The university rarely does justice with its bragging rights, but the passage rate by law school graduates taking the bar exam has been the highest in the state for 15 years; almost 50 percent of its classes have fewer than 20 students; the university is in the top 10 for student internships; there were 5,625 first-generation undergraduates enrolled in the fall semester, and the university is leading a team of researchers from UCLA, University of California-San Francisco, and University of Pennsylvania in a $4 million National Science Fund grant to develop a new cyberinfrastructure.
Meanwhile, U of M is in the top 50 universities in audiology (#17), graduate program in speech-language pathology (#24), master of health administration, rehabilitation counseling, business doctoral program, and political science. Other highly regarded programs include clinical psychology, math, education, fine arts, nursing, and biological sciences.
A Critical Asset
At a time when 58 percent of a cities’ economic success, as measured by per capita income, is determined by percentage of college-educated population, it’s hard to overstate University of Memphis’ impact or importance to this region.
As for us, we’ve always been partial to the School of Urban Affairs and Public Policy (SUAPP), which includes City and Regional Planning, Criminology and Criminal Justice, Public and Nonprofit Administration, and Social Work. All of these departments have gifted chairs and professors who are involved in impressive work and research, and when we add in the Department of Political Science from the College of Arts and Sciences, they comprise an invaluable resource for local government.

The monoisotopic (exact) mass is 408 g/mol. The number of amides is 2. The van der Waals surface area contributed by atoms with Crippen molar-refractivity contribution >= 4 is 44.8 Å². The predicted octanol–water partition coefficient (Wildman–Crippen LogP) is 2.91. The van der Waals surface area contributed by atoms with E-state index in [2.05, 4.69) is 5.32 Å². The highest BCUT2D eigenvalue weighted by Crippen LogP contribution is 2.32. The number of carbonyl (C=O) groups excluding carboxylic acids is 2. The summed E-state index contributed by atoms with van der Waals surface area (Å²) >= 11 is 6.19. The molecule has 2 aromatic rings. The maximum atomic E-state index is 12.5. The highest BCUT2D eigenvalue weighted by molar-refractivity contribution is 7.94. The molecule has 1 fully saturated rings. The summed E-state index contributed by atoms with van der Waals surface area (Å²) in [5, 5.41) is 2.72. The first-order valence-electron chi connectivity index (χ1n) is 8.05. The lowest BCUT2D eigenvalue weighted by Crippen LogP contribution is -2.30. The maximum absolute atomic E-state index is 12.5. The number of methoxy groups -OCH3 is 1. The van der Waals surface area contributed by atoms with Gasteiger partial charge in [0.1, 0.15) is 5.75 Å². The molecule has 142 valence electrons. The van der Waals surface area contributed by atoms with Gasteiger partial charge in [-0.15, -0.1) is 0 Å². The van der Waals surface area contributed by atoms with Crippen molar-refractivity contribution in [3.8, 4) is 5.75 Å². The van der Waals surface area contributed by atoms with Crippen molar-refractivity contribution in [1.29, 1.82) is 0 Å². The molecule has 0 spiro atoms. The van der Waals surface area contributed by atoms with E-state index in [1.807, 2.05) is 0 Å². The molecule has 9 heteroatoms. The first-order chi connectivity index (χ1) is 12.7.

The much-respected David Cox is now serving as interim Chair for SUAPP, and he is the principal investigator for U of M and five other research universities in a four-year grant from the U.S. Department of Education to engage underrepresented students and build deeper University-community partnerships with diverse communities in the project, “Moving the Dial on Inequality Challenges: Broadening Student Access and Success and Transforming Institutions through Campus-Community Engagement.”